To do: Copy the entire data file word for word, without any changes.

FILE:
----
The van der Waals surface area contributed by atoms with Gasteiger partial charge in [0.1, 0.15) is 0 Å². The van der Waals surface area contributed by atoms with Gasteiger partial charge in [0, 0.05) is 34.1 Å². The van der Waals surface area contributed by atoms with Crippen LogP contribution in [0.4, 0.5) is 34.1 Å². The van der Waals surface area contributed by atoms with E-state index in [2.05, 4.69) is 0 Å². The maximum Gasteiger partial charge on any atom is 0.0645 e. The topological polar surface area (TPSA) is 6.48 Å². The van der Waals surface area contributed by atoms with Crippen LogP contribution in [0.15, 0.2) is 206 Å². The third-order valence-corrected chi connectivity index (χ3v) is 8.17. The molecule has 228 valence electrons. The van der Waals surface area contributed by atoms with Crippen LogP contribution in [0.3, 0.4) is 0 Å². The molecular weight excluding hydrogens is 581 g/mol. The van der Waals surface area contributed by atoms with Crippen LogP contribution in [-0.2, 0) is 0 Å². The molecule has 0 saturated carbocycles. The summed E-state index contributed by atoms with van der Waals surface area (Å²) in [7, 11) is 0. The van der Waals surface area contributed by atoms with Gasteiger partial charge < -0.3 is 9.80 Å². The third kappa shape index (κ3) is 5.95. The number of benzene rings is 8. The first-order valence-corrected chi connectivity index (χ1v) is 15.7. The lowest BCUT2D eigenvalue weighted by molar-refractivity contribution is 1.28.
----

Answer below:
The van der Waals surface area contributed by atoms with Gasteiger partial charge in [0.1, 0.15) is 0 Å². The van der Waals surface area contributed by atoms with Gasteiger partial charge in [0, 0.05) is 34.1 Å². The van der Waals surface area contributed by atoms with Crippen LogP contribution in [0.4, 0.5) is 34.1 Å². The van der Waals surface area contributed by atoms with E-state index in [2.05, 4.69) is 0 Å². The maximum Gasteiger partial charge on any atom is 0.0645 e. The topological polar surface area (TPSA) is 6.48 Å². The van der Waals surface area contributed by atoms with Crippen LogP contribution in [0.15, 0.2) is 206 Å². The third-order valence-corrected chi connectivity index (χ3v) is 8.17. The molecule has 228 valence electrons. The van der Waals surface area contributed by atoms with Crippen LogP contribution in [0.3, 0.4) is 0 Å². The molecular weight excluding hydrogens is 581 g/mol. The van der Waals surface area contributed by atoms with Crippen LogP contribution in [-0.2, 0) is 0 Å². The molecule has 0 saturated carbocycles. The summed E-state index contributed by atoms with van der Waals surface area (Å²) in [7, 11) is 0. The van der Waals surface area contributed by atoms with Gasteiger partial charge < -0.3 is 9.80 Å². The third kappa shape index (κ3) is 5.95. The number of benzene rings is 8. The first-order valence-corrected chi connectivity index (χ1v) is 15.7. The lowest BCUT2D eigenvalue weighted by molar-refractivity contribution is 1.28.